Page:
Sunday, June 19, 2011

THEATER: Any Night

Considering that the writers of Any Night are also its stars, the sleepy-eyed theatergoers who stagger out of the cavernous Laba Theater are bound to wonder if there's much of a line between the actors and their characters. Is Anna the sleepwalker who wakes up fondling knives, breathing ghost-movie-style into mirrors, and taking a medication that does nothing to keep her from stupid activities like driving or dancing while asleep -- or is it Medina Hahn, foolishly acting in her sleep? Is Patrick the intrusive upstairs neighbor/voyeur who wants to take her out on a date, or is that Daniel Arnold, hoping to exploit an embarrassing condition for financial and sexual gain? Massive plot holes aside, the fact that Hahn and Arnold are delusionally determined to tour this painfully flimsy show (and adapt it to the screen) makes them simultaneously perfect for these roles . . . and unwittingly awful in them. Here's a backhanded compliment: they're too earnest for the schlock they've written. They honestly seem to think that the mere use of Marilyn Manson's "Sweet Dreams (Are Made of These)" will deliver the suspenseful atmosphere they're aiming for.
At least the writers can chalk this up to a misguided passion project; what's the excuse of Ron Jenkins, who had previously decently directed Bash'd? Is it that he's so disgusted by the project that he does the bare minimum (so as to claim a paycheck), or is his spine currently on vacation? Evidence points both ways: he does nothing with Peter Porkorny's generic set (a bed bedecked by two giant curtains) and may even worsen it by failing to set out clear dimensions in which to have the action occur. And while David Fraser comes up with a neat single-strobe lighting effect in order to "blink" between reality and dream, Jenkins forgets to have this designer do anything else -- unless you think that Anna's basement apartment looks the same at daybreak as a Greek lip-synch parlor does at midnight. As for the actors themselves, Jenkins endorses their bad habits: Arnold keeps lapsing into his Canadian accent and Anna does far too much "interpretive" dance (which wouldn't be so noticeable if she were actually a good dancer); he does the same for Erin Macklem's costumes, which uncreatively and distractingly keep Anna in pajamas and keep putting Patrick in an evil-looking red hooded jacket.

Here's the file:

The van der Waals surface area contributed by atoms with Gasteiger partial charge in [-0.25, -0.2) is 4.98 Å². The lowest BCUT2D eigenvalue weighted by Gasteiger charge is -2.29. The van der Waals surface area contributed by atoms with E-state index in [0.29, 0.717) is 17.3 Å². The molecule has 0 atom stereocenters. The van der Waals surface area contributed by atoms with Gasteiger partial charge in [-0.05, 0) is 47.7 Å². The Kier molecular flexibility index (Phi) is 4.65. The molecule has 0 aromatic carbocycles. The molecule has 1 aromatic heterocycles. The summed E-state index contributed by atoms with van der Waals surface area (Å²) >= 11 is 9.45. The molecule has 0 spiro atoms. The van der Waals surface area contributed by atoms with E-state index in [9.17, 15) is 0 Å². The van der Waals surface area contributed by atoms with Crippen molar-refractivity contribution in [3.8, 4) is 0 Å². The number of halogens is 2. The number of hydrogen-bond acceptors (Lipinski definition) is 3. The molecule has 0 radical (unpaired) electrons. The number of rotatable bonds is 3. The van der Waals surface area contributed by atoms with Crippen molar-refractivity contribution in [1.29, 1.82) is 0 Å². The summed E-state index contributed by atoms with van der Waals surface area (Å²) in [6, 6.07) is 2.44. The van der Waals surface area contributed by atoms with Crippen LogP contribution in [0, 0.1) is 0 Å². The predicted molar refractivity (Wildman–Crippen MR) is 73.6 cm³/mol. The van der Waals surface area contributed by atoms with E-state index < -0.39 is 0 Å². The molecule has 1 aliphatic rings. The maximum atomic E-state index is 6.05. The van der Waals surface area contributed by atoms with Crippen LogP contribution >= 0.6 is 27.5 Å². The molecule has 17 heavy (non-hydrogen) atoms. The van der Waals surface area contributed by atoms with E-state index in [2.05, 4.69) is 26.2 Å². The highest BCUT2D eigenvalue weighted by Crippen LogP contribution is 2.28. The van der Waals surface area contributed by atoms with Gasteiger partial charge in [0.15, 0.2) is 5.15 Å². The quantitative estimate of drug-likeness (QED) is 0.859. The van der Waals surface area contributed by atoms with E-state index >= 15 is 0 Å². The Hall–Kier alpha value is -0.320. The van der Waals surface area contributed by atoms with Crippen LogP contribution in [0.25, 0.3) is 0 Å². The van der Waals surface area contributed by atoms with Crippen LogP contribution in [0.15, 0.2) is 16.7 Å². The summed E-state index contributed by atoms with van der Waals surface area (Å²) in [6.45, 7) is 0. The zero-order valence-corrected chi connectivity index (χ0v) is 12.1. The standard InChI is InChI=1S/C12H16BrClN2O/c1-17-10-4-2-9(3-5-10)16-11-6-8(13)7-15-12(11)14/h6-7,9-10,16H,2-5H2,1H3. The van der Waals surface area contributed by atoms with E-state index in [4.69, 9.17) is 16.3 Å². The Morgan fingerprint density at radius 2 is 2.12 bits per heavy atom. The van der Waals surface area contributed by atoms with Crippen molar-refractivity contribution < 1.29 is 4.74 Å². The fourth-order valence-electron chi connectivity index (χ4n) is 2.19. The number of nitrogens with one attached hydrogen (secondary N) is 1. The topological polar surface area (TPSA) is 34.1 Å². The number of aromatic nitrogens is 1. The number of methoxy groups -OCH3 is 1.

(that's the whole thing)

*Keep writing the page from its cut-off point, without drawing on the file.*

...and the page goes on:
In any case, and here there be spoilers, Any Night's most insurmountable problem remains its plotting. The play ambiguously opens in the future, the past, or a dream, as Anna lies bleeding in the arms of a stranger, whispering about how "One of you will die, and one of you will die inside," then immediately reveals it to be the future, for the play has now jumped to Anna's first encounter with Patrick, from whom she is renting an apartment. "Have I met you before?" she asks, strongly hinting at what the unshocking revelation that Patrick has met her sleepwalking self before, and long before Hahn and Arnold make the laughable choice to send her to a psychic (played, even more laughably, by Arnold), it becomes clear that Patrick is doomed. This, in turn, saps all the suspense from his diabolical schemes . . . schemes which, in fact, are just vouyeristic: he tapes and edits images of her "sleeping" and sells it on the Internet. (I'm going to take their word for this; I'd rather not dumb myself down any further by researching the sleep-porn industry.) If there's a twist -- and, as staged, that's debatable -- it's that it is Anna's "dream" personality who figures out Patrick's plan and that when Anna realizes "she" has killed him, it "kills her" inside, leading to her meaningless (but convenient) car crash, which all too neatly wraps around to where the play began . . . which is fitting, since Any Night never actually goes anywhere.
Unfortunately for the audience, the play is not merely a bad dream (though this unthrilling thriller may unwittingly put you to sleep): it's eighty minutes that you will never get back. In a world filled with far more entertainingly delusional people, this may be one of the rare cases where I can honestly recommend Charlie Sheen's Two and a Half Men as a better use of your time.

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